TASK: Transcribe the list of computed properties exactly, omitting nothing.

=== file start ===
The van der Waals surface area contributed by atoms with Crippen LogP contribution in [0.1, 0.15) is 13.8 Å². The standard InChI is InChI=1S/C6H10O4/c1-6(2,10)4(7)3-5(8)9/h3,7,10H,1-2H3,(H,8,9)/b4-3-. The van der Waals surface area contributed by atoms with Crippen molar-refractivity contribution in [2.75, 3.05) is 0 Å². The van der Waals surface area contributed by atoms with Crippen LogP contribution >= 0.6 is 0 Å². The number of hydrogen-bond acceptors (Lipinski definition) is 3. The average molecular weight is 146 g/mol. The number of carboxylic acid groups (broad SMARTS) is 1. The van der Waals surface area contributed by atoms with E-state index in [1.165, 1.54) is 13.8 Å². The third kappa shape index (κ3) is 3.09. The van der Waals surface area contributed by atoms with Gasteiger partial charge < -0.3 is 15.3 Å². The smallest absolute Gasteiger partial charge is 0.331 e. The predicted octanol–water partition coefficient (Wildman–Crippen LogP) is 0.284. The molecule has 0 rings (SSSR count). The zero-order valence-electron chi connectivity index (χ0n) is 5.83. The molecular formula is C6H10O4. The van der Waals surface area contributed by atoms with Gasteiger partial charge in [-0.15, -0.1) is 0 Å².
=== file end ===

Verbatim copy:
The van der Waals surface area contributed by atoms with Crippen LogP contribution in [0.1, 0.15) is 13.8 Å². The standard InChI is InChI=1S/C6H10O4/c1-6(2,10)4(7)3-5(8)9/h3,7,10H,1-2H3,(H,8,9)/b4-3-. The van der Waals surface area contributed by atoms with Crippen molar-refractivity contribution in [2.75, 3.05) is 0 Å². The van der Waals surface area contributed by atoms with Crippen LogP contribution >= 0.6 is 0 Å². The number of hydrogen-bond acceptors (Lipinski definition) is 3. The average molecular weight is 146 g/mol. The number of carboxylic acid groups (broad SMARTS) is 1. The van der Waals surface area contributed by atoms with E-state index in [1.165, 1.54) is 13.8 Å². The third kappa shape index (κ3) is 3.09. The van der Waals surface area contributed by atoms with Gasteiger partial charge < -0.3 is 15.3 Å². The smallest absolute Gasteiger partial charge is 0.331 e. The predicted octanol–water partition coefficient (Wildman–Crippen LogP) is 0.284. The molecule has 0 rings (SSSR count). The zero-order valence-electron chi connectivity index (χ0n) is 5.83. The molecular formula is C6H10O4. The van der Waals surface area contributed by atoms with Gasteiger partial charge in [-0.15, -0.1) is 0 Å².